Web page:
The despicable murder of Pc Ronan Kerr is a tragedy for his family and a terrible episode for the Police Service of Nothern Ireland. He was killed, I surmise, because he was a Roman Catholic, like Pc Stephen Carroll before him (in April 2009). Together they are the only police officers murdered in the ten year history of the PSNI.
That decade has been remarkable for its relative peace. The political landscape has been turbulent, but the contrast with The Troubles is profound. In that period (1968-1998), the Royal Ulster Constabulary (precursor to the PSNI) lost more than 300 officers to terrorism.
The PSNI is a product of the Belfast Agreement (Good Friday 1998), which called for “a new beginning to policing in Northern Ireland”. Whether fairly or unfairly, the RUC was divisive: broadly supported by Protestants and distrusted by Catholics.
At the time of the Belfast Agreement, Catholic police officers made up about 8% of the RUC. In the nearest census (2001), Catholics represented 44% of Northern Ireland’s population.
For the PSNI, a recruitment quota was introduced. 50% of new officers were Protestant and 50% Catholic. Now 30% of all PSNI officers are Catholic. The PSNI remains unbalanced, but not absurdly so.
Politically, much has changed. Many parties, including Sinn Fein, worked together to negotiate the Belfast Agreement. But it was never formally endorsed by Sinn Fein and from the outset it was openly rejected by the DUP. Now the two parties lead the Northern Ireland Executive together.
Not so long ago it would have been unthinkable to imagine Rev Ian Paisley and Martin McGuinness sharing an office together. One was a provocative firebrand Protestant minister, the other a former commander of the Provisional IRA. But their relationship as First Minister and Deputy First Minister was so good they became known as the Chuckle Brothers.
The relationship between Peter Robinson and Mr McGuinness is considered a little cooler. But their working relationship is broadly effective.
The Executive would not exist at all had Sinn Fein not resolved to support the policing structures in 2007. Its lack of support had been the major stumbling block. Before that, it was the issue of weapons decommissioning. Both issues were extremely difficult for Sinn Fein, but their resolution was essential to winning unionists’ confidence.
There are some republicans who remain deeply opposed to the PSNI and continue to see it as a reviled instrument of the British state. They are especially unhappy that Catholics feel they can join such a force, and they see Sinn Fein as traitors for supporting it. They are few in number, but that is cold comfort to the families of Pc Carroll and Pc Kerr.
What may help, just a little, is that abhorrent events often have a habit of galvanising public opinion. The public appetite for peace became stronger still after the Omagh bombing, and their patience with extremists evaporated after the murder of Pc Carroll. He was killed in Craigavon. That Pc Kerr was killed in Omagh is ironic and laden with symbolism. The Omagh bombing in August 1998 killed 29 people and two unborn babies. It was the worst single atrocity of The Troubles, but it was also the last.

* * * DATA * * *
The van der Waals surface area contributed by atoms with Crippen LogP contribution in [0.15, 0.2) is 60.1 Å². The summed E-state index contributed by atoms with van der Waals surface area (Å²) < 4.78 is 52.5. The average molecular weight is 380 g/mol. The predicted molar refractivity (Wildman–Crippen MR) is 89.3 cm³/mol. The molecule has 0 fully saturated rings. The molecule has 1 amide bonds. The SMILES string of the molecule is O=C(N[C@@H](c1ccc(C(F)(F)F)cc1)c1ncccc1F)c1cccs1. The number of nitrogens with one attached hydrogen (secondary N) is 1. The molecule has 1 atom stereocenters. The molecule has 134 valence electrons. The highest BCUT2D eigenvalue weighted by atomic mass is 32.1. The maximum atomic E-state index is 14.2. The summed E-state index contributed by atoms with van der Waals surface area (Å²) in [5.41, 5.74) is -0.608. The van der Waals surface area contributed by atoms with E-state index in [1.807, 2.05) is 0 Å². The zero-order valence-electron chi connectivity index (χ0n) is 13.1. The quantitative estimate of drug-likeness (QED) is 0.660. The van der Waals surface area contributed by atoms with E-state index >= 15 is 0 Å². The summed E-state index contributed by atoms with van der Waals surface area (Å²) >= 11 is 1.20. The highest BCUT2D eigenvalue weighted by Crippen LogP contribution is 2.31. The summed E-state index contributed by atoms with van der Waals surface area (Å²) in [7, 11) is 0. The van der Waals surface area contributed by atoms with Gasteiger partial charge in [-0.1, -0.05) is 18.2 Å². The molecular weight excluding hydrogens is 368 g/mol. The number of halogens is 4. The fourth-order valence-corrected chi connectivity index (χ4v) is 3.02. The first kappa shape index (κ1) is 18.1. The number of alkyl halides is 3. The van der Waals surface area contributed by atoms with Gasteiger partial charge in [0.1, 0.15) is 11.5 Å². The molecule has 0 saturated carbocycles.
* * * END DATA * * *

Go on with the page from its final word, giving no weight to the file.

The Omagh bombing was condemned by both Gerry Adams and Martin McGuinness. Their words would have sounded hollow to many victims of the IRA, but they were important; they symbolised a recognition that the public would tolerate violence no longer.
This week, on Monday, in a display of unity, Northern Ireland’s Chief Constable, Matt Baggott, was flanked by Peter Robinson and Martin McGuinness, along with the Justice Minister, Alliance’s David Ford. Mr McGuinness’s message included this:
There has been much discussion of the whole issue of young Catholics joining the police and the effect that the killing of Ronan will have on them. I know there are many young Catholics in the police who are very nationalist and indeed republican minded. I am as proud of them as Nuala Kerr [Pc Kerr’s mother] is of Ronan.
There was a time when the IRA targeted police officers and Sinn Fein behaved as apologists. In its prime, the IRA created no-go areas for the RUC. In effect, it acted as a separate police force in certain areas, dispensing summary justice.
The Royal Ulster Constabulary was seen both as a component of the British war machine and as a Protestant stronghold. Catholics who joined the RUC struggled with intolerance from their fellow officers and cries of treachery from their own communities. Many paid with their lives.
The fact that Sinn Fein now supports the police, and that Martin McGuinness expresses pride in young Catholic officers, is astonishing. But it is just one example in a long list of developments over the past decade or so which would have seemed unthinkable not long before.
Mr Kerr’s funeral took place at a Roman Catholic church in County Tyrone on Wednesday. Peter Robinson was among those paying their respects. As a prominent tribal Protestant, he had never before attended a Requiem Mass, but there is a time for everything:
It’s a personal decision I have taken. Not everyone will agree with it. But I hope people will understand that when dissidents murder a young man, it is right that the political establishment stands up and makes it very clear that they stand with this family.
Northern Ireland stands united against the killers. The murder of Pc Kerr was committed by nihilistic thugs with virtually no popular support. It is a tragedy, a reminder of an era which felt like it would never end. But it did.
Northern Ireland is not a perfect place. It still has its problems. The transition to peace continues. But the threats to peace are isolated and impotent. The Troubles are over.